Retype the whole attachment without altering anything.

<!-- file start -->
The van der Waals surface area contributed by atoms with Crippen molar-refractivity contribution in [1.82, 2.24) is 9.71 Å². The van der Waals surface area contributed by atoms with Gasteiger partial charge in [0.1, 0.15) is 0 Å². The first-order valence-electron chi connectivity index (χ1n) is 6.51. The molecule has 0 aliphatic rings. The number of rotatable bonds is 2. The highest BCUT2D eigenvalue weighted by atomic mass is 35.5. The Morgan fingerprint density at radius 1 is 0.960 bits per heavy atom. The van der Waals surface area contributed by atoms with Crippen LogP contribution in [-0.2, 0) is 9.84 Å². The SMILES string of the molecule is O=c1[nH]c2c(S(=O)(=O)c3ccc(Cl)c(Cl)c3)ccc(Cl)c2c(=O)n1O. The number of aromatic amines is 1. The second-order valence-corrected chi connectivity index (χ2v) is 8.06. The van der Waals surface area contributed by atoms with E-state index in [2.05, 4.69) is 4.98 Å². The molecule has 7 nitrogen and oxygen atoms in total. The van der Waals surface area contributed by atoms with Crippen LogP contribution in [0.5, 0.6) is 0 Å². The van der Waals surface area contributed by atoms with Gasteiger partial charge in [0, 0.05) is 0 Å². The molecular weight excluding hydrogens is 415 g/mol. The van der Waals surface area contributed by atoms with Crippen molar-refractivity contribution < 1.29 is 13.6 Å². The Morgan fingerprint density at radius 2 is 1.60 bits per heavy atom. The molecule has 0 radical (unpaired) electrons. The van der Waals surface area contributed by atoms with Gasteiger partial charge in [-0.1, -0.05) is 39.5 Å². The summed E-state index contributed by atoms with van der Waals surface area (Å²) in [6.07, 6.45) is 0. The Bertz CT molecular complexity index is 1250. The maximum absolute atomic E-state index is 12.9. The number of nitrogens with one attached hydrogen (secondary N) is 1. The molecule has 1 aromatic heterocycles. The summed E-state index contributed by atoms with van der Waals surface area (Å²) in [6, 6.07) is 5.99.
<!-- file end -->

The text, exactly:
The van der Waals surface area contributed by atoms with Crippen molar-refractivity contribution in [1.82, 2.24) is 9.71 Å². The van der Waals surface area contributed by atoms with Gasteiger partial charge in [0.1, 0.15) is 0 Å². The first-order valence-electron chi connectivity index (χ1n) is 6.51. The molecule has 0 aliphatic rings. The number of rotatable bonds is 2. The highest BCUT2D eigenvalue weighted by atomic mass is 35.5. The Morgan fingerprint density at radius 1 is 0.960 bits per heavy atom. The van der Waals surface area contributed by atoms with Crippen LogP contribution in [-0.2, 0) is 9.84 Å². The SMILES string of the molecule is O=c1[nH]c2c(S(=O)(=O)c3ccc(Cl)c(Cl)c3)ccc(Cl)c2c(=O)n1O. The number of aromatic amines is 1. The second-order valence-corrected chi connectivity index (χ2v) is 8.06. The van der Waals surface area contributed by atoms with E-state index in [2.05, 4.69) is 4.98 Å². The molecule has 7 nitrogen and oxygen atoms in total. The van der Waals surface area contributed by atoms with Crippen LogP contribution in [0.5, 0.6) is 0 Å². The van der Waals surface area contributed by atoms with Gasteiger partial charge in [0, 0.05) is 0 Å². The molecular weight excluding hydrogens is 415 g/mol. The van der Waals surface area contributed by atoms with Crippen molar-refractivity contribution < 1.29 is 13.6 Å². The Morgan fingerprint density at radius 2 is 1.60 bits per heavy atom. The molecule has 0 radical (unpaired) electrons. The van der Waals surface area contributed by atoms with Gasteiger partial charge in [-0.1, -0.05) is 39.5 Å². The summed E-state index contributed by atoms with van der Waals surface area (Å²) in [6.07, 6.45) is 0. The Bertz CT molecular complexity index is 1250. The maximum absolute atomic E-state index is 12.9. The number of nitrogens with one attached hydrogen (secondary N) is 1. The molecule has 1 aromatic heterocycles. The summed E-state index contributed by atoms with van der Waals surface area (Å²) in [6, 6.07) is 5.99.